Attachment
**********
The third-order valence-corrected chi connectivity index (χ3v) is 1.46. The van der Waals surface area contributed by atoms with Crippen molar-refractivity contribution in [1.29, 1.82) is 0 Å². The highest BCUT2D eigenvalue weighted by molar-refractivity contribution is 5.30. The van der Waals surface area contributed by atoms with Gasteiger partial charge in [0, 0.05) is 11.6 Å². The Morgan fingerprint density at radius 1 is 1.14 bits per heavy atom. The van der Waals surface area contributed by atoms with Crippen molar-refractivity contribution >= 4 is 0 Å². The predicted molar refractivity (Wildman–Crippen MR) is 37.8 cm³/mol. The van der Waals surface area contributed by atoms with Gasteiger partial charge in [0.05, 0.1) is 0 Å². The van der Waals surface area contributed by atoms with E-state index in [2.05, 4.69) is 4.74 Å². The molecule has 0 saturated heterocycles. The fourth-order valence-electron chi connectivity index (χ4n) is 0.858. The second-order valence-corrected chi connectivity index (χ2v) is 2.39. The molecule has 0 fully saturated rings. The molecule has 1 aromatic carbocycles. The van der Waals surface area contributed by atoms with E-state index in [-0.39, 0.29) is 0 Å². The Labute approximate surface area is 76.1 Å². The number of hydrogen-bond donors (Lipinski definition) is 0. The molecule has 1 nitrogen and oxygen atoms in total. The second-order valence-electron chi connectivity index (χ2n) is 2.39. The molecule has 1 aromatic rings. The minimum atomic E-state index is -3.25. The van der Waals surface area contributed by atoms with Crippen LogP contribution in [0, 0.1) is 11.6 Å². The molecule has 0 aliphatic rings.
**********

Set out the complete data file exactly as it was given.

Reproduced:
The third-order valence-corrected chi connectivity index (χ3v) is 1.46. The van der Waals surface area contributed by atoms with Crippen molar-refractivity contribution in [1.29, 1.82) is 0 Å². The highest BCUT2D eigenvalue weighted by molar-refractivity contribution is 5.30. The van der Waals surface area contributed by atoms with Gasteiger partial charge in [0, 0.05) is 11.6 Å². The Morgan fingerprint density at radius 1 is 1.14 bits per heavy atom. The van der Waals surface area contributed by atoms with Crippen molar-refractivity contribution >= 4 is 0 Å². The predicted molar refractivity (Wildman–Crippen MR) is 37.8 cm³/mol. The van der Waals surface area contributed by atoms with Gasteiger partial charge in [0.05, 0.1) is 0 Å². The van der Waals surface area contributed by atoms with E-state index in [2.05, 4.69) is 4.74 Å². The molecule has 0 saturated heterocycles. The fourth-order valence-electron chi connectivity index (χ4n) is 0.858. The second-order valence-corrected chi connectivity index (χ2v) is 2.39. The molecule has 0 fully saturated rings. The molecule has 1 aromatic carbocycles. The van der Waals surface area contributed by atoms with E-state index in [-0.39, 0.29) is 0 Å². The Labute approximate surface area is 76.1 Å². The number of hydrogen-bond donors (Lipinski definition) is 0. The molecule has 1 nitrogen and oxygen atoms in total. The second-order valence-electron chi connectivity index (χ2n) is 2.39. The molecule has 1 aromatic rings. The minimum atomic E-state index is -3.25. The van der Waals surface area contributed by atoms with Crippen LogP contribution in [0, 0.1) is 11.6 Å². The molecule has 0 aliphatic rings.